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Andy’s Albums: jazz fusion

Andy%E2%80%99s+Albums+is+a+blog+dedicated+to+helping+people+explore+new+genres+of+music.+This+month%2C+I+will+be+covering+jazz+fusion%3A+the+subgenre+that+has+recently+taken+over+the+United+States.%0A
Andrew Higgins
Andy’s Albums is a blog dedicated to helping people explore new genres of music. This month, I will be covering jazz fusion: the subgenre that has recently taken over the United States.

Welcome to Andy’s Albums, a blog series where I introduce a subgenre of music and give five albums to get started. This month, I will be covering jazz fusion: the subgenre that has recently taken over the United States.

Jazz fusion is a more common form of jazz that combines techniques of traditional jazz and rock or pop. Jazz fusion has been taking Generation Z by storm with new artists such as Laufey, or rediscovering older artists such as Masayoshi Takanaka. A lot of jazz fusion that the United States is just discovering has had a chokehold on Japanese culture since the 1970s. New or old, these simplified forms of a complicated genre make it easier to get into and a lot more diverse compared to other genres. 

If you already enjoy jazz or if jazz fusion sounds interesting to you, here are five albums that are good for beginners or people exploring new music.

 

“SEYCHELLES” — Masayoshi Takanaka

 

This album is the cure-all for jazz. Skilled guitarist Masayoshi Takanaka released his first solo album after leaving several projects for “SEYCHELLES.” Takanaka had a delayed effect in the United States until people on social media started spreading his debut song off the album, “Oh! Tengo Suerte.” This album is a good starter for any kind of jazz and I recommend this one the most. Out of any album I’ve ever listened to, “SEYCHELLES” has stood the test of time, being relevant for 47 years since its release in 1976.

My must-listen to songs are “Oh! Tengo Suerte,” “トーキョー レギー” and “TROPIC BIRDS.”

 

“Bewitched” — Laufey

This might be unexpected, but jazz fusion also includes the concept of jazz-pop. Laufey’s best album deserves a spot on the list because of its recent relevance. Inspired by more traditional jazz, Laufey takes on classical music and makes it more appealing to the taste of younger audiences. Despite only being a year old, some of the songs on this album feel timeless.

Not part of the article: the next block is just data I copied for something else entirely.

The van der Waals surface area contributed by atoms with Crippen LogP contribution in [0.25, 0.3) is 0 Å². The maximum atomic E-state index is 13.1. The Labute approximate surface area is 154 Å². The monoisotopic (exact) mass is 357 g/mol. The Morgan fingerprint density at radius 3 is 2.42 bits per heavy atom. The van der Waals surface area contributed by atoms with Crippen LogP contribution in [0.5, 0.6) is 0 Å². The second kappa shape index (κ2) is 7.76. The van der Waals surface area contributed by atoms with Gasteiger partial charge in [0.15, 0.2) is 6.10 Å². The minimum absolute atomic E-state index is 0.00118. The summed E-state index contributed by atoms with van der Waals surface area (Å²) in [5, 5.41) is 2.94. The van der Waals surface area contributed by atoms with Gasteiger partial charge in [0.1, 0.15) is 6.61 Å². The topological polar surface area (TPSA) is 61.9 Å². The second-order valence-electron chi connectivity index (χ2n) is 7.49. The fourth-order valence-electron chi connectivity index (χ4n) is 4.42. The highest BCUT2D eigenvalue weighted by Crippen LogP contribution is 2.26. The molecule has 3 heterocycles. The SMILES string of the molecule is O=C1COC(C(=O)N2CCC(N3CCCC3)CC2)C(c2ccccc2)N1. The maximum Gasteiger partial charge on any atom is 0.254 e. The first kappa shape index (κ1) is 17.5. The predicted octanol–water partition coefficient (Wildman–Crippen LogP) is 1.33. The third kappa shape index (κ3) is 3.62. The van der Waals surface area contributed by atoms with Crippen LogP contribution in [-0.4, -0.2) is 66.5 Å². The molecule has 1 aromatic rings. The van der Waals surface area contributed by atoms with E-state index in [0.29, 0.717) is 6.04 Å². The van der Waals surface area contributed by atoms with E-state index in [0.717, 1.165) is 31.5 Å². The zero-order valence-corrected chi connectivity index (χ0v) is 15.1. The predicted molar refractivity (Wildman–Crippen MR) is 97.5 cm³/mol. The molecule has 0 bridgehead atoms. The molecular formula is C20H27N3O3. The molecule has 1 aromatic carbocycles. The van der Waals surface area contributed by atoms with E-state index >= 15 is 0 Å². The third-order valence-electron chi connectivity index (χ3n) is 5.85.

“Bewitched” broke the record as the biggest debut for a jazz album on Spotify, and Laufey earned her first Grammy with it for Best Traditional Pop Vocal Album. Laufey also announced a tour for this album and a good chunk of her shows sold out almost instantly; the tour comes to Dallas on April 17-18.

I recommend the classic “From The Start,” as well as “Promise” and “Must Be Love.”

 

“CASIOPEA” — CASIOPEA

CASIOPEA is a more traditional take on jazz fusion, but it still applies to the subgenre. CASIOPEA released this debut album in 1979, and they’ve been at the top of the jazz fusion scene ever since. The band has interesting takes on their form. The conductivity between bassist Yishihiro Naruse and drummer Yoshiyori Imai is unmatched. The use of a background symphony for instruments like saxophone and trumpet makes some songs sound like something straight out of “Whiplash.” If you already listen to jazz, this band will be your best fit.

My recommendations from this one are “タイム・リミット,” “ドリーム・ヒル,” and “ティアーズ・オブ・ザ・スター.”

 

“MINT JAMS” – CASIOPEA

This album was my introduction to jazz fusion and it is always one that I will always push for. In this album, the use of the keyboard is more prominent and the switch-off with guitar blends well with what’s going on in the background. The version of this album on Spotify was recorded live at Chuo Kaikan Hall in Tokyo, and the fact that all members of the band can pull this off in one take is absolutely astounding. If you’re more of a keyboard, guitar or synth fan, then I would listen to “MINT JAMS” before anything else.

My playlist adds are “ブラック・ジョーク,” “ティアーズ・オブ・ザ・スター,” and “スペース・ロード.”

 

“midnight cruisin’” – Kingo Hamada

Kingo Hamada’s take on jazz incorporates more of city pop, which was also a popular movement during the late 1900s in Japan. “midnight crusin’” also uses a lot of instrumentals, which is unique considering Hamada includes his own vocals on the album. Usually, vocals aren’t used for this type of music, but Hamada’s voice is so unreal it’s a must-have on these tracks. 

I love to listen to “midnight crusin’,’” “抱かれに来た女,” and “横顔のタクシー・ドライバー.”

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About the Contributor
Andrew Higgins
Andrew Higgins, Reporter
Junior Andrew Higgins is a reporter and this is his first year at staff. He spends his free time learning the bass, hanging out with his friends and meeting new people.

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    KING PENSONMay 11, 2024 at 6:43 PM

    Kinga Glyk has a new album under the Fusion genre. It was nice to hear and see (YouTube Concert) the synth lead/solo make a comeback.

    Reply